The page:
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Extension of leave pending appeal – avoiding the Section 3C trap

Section 3C of the Immigration Act 1971 (“section 3C”) automatically extends an applicant’s existing leave to remain in the UK (“leave to remain”) in certain circumstances until a decision has been made on their application for further leave to remain and, if necessary, during the ensuing appeal. This can be a very helpful provision; however changes introduced by the Immigration Act 2014 provide a trap for unsuccessful applicants who may inadvertently become unlawful overstayers while waiting for their appeals to be determined. This can be avoided with some simple planning – albeit at a cost.

Section 3C applies if a person who has leave submits an application to the Secretary of State for variation of that leave, the application is made before the existing leave expires, and the leave expires without the application having been decided.

If section 3C applies, the leave is automatically extended:

  • during any period when the application is neither decided nor withdrawn (i.e. while the applicant is still waiting for a decision to be made on the application);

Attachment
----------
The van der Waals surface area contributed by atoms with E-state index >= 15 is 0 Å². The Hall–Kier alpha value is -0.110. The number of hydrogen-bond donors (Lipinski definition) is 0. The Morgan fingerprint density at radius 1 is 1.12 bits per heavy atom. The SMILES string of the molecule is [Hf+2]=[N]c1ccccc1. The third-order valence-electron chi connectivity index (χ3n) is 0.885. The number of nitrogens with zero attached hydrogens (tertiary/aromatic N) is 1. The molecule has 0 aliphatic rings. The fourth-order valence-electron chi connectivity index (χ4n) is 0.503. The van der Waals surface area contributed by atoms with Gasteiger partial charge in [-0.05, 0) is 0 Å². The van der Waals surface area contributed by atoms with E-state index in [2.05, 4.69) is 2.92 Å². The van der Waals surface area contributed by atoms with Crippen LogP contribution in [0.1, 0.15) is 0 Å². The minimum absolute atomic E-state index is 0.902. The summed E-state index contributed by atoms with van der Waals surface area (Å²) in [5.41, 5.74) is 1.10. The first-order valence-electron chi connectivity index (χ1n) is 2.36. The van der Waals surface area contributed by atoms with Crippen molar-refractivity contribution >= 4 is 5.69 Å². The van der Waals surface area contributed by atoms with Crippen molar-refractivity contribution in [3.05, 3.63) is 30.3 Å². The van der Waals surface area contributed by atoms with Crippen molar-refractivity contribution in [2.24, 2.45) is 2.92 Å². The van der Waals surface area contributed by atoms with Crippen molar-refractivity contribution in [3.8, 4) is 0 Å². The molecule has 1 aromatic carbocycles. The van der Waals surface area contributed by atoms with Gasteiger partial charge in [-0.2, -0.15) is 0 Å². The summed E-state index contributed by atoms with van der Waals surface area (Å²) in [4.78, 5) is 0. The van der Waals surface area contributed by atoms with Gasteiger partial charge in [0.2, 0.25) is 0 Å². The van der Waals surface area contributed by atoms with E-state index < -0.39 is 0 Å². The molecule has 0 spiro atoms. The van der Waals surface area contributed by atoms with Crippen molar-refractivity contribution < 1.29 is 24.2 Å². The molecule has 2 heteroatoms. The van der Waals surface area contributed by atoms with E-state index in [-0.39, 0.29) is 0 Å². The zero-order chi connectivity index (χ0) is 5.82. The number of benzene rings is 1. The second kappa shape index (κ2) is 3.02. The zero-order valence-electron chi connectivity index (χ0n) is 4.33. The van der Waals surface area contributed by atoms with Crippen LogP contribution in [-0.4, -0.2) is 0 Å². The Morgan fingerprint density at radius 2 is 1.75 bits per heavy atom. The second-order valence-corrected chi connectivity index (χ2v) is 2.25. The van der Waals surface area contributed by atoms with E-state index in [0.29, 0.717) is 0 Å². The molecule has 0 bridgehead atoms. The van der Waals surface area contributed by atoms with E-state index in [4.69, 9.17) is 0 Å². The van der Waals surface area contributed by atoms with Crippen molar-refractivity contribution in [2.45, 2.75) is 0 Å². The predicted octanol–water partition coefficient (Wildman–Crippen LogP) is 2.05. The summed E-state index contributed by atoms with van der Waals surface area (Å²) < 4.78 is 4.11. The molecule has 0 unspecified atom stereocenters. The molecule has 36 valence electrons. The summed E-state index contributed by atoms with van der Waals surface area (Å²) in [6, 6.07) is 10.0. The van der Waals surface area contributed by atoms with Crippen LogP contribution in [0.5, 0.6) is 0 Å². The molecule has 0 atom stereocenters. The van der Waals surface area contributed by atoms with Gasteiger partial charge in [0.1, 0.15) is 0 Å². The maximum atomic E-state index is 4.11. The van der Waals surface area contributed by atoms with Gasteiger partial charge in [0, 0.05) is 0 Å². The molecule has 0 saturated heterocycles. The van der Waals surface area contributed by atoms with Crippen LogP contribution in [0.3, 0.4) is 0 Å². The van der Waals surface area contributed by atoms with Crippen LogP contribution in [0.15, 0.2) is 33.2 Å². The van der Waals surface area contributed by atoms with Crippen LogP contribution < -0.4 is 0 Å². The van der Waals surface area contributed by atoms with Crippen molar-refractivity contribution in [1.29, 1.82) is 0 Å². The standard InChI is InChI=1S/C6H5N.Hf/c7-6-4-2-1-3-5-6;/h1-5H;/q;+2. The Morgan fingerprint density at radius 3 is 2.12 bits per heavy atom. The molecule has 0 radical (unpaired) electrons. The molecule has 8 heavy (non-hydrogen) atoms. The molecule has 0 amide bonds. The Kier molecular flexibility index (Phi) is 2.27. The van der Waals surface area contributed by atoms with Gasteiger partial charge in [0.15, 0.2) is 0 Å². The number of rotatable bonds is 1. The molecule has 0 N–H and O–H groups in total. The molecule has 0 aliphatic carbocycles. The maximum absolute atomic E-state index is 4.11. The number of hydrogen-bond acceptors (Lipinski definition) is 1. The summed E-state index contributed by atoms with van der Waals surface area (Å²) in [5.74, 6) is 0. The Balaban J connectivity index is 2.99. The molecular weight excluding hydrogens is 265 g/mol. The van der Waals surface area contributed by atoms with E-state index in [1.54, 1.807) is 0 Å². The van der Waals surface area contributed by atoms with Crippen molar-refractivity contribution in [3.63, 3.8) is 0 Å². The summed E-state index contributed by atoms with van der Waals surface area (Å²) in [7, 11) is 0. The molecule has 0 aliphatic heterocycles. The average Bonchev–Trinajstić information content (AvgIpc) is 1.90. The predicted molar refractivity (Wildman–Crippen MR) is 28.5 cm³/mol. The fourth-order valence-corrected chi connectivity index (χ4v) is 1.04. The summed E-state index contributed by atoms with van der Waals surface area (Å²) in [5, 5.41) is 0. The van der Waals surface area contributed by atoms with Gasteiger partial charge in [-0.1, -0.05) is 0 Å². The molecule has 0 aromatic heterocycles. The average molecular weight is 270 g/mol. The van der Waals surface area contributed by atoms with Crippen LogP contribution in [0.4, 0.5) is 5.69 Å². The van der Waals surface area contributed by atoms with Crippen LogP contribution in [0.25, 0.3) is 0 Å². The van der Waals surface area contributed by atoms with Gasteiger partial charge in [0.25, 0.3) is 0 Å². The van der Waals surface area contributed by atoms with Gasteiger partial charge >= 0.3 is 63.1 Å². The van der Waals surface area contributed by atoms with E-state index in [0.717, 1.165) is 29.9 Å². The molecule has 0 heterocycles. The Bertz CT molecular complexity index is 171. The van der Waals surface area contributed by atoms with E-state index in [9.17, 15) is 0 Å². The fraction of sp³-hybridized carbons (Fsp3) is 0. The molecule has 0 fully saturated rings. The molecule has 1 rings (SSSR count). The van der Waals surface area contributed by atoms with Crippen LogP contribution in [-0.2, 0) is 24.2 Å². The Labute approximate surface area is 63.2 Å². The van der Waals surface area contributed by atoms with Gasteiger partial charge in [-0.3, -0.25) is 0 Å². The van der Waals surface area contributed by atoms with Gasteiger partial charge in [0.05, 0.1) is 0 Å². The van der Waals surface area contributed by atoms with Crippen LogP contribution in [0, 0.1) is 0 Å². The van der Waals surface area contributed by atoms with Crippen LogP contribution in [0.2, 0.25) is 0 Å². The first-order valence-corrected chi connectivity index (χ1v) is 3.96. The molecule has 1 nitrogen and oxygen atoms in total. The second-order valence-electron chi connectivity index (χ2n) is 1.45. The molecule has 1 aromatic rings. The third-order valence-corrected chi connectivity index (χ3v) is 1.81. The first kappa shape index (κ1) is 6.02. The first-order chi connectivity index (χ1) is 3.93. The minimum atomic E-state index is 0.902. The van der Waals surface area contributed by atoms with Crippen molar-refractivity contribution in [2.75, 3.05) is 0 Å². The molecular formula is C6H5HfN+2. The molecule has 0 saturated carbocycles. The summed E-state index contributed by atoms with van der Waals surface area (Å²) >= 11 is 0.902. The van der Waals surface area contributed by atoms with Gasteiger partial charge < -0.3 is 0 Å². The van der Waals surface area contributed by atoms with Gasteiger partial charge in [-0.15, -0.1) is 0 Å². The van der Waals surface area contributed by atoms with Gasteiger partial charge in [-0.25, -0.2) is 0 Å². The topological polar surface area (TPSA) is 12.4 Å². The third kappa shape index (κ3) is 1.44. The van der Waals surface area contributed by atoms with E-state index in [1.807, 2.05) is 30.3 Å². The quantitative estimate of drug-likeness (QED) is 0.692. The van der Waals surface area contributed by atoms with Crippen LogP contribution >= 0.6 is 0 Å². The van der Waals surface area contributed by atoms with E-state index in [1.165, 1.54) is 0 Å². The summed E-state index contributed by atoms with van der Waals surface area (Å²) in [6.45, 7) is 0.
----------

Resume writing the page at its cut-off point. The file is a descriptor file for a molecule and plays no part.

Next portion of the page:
• during any period when an appeal against the decision on the application could be brought while the applicant is in the UK (i.e. while the applicant decides whether or not to appeal against an adverse decision, but only if they can appeal from within the UK. For applicants who are only able to appeal after they have left the UK, the extension of leave ends when a decision has been made);
  • during any period when an appeal against the decision on the application which has been brought while the applicant is in the UK is pending (i.e. while the applicant is waiting for the final determination of the appeal, e.g. from the First-tier Tribunal, Upper Tribunal, or Court of Appeal).

If section 3C does not apply, leave is not extended.

Section 3C does not apply where the applicant’s existing leave has already expired before the application is submitted. Applicants in this position will (hopefully) already be aware that their leave has expired and that section 3C will not assist them. However, section 3C also does not apply where an in-time application is made and a decision is made on the application before the existing leave expires. Applicants in this position may fall into the trap of thinking that section 3C helps them. It does not.